“I have known Leif for 15 years, and he has worked for me (with me) in marketing for approximately eight of those years…. Leif has always taken his role seriously and is passionate about his results…. He’s at his best in a group environment, and is consciously proactive at getting full involvement of all other team members to derive the best results possible.”(Source)
This letter is convincing because it shows a sustained relationship over time. Not only is the letter writer Leif’s current supervisor, but he has 8 years of experience working with Leif, and has known him for even longer. This shows that Leif’s success at his job isn’t an isolated case, but that he maintains long-term connections and consistently puts in his best work, particularly in group settings.
“Claire has worked for Owl Farm Pharmaceuticals for the past 12 years and during this time she has continued to hold positions of increasing responsibility. She has overseen our sales growth in the Bakersfield market by more than 120% percent in the past three years. Prior to that, she helped organize our Accounting department which saved Owl Farm more than $72,000 in annual operating expenses…. Your program will help provide Ms. Savage with the highest skills, experience and qualifications for increased responsibilities at Owl Farm”(Source)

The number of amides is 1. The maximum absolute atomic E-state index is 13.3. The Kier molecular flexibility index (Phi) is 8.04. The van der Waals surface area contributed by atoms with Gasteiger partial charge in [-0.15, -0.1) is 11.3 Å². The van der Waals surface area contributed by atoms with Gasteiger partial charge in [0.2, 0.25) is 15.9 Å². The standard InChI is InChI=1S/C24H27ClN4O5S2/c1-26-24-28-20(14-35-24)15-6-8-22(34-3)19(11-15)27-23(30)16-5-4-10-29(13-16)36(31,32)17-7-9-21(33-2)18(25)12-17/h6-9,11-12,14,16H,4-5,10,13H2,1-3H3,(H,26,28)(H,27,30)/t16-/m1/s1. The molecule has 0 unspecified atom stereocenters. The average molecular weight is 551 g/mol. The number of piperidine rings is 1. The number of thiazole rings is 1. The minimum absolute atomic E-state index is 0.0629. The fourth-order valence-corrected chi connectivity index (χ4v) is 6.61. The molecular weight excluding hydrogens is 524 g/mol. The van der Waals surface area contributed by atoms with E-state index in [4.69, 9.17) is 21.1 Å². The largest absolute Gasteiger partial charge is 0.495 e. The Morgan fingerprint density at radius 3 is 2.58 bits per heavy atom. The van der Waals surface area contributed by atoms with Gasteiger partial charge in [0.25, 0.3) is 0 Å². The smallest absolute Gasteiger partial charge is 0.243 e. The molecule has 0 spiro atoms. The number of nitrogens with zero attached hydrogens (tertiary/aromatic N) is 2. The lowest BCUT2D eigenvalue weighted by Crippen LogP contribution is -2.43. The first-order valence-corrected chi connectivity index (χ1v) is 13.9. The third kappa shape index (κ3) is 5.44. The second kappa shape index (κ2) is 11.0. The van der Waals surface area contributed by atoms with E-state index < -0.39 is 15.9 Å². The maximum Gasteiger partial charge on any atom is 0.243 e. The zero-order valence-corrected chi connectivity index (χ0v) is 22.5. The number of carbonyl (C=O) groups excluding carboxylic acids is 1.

This letter is less personal than the others, but it uses very specific facts to show how Claire’s work has impacted the company. It demonstrates a long-term career that has developed over time, with success in various aspects of the company. Additionally, Claire’s boss expects her to return to Owl Farm after her MBA, suggesting a mutual sense of commitment.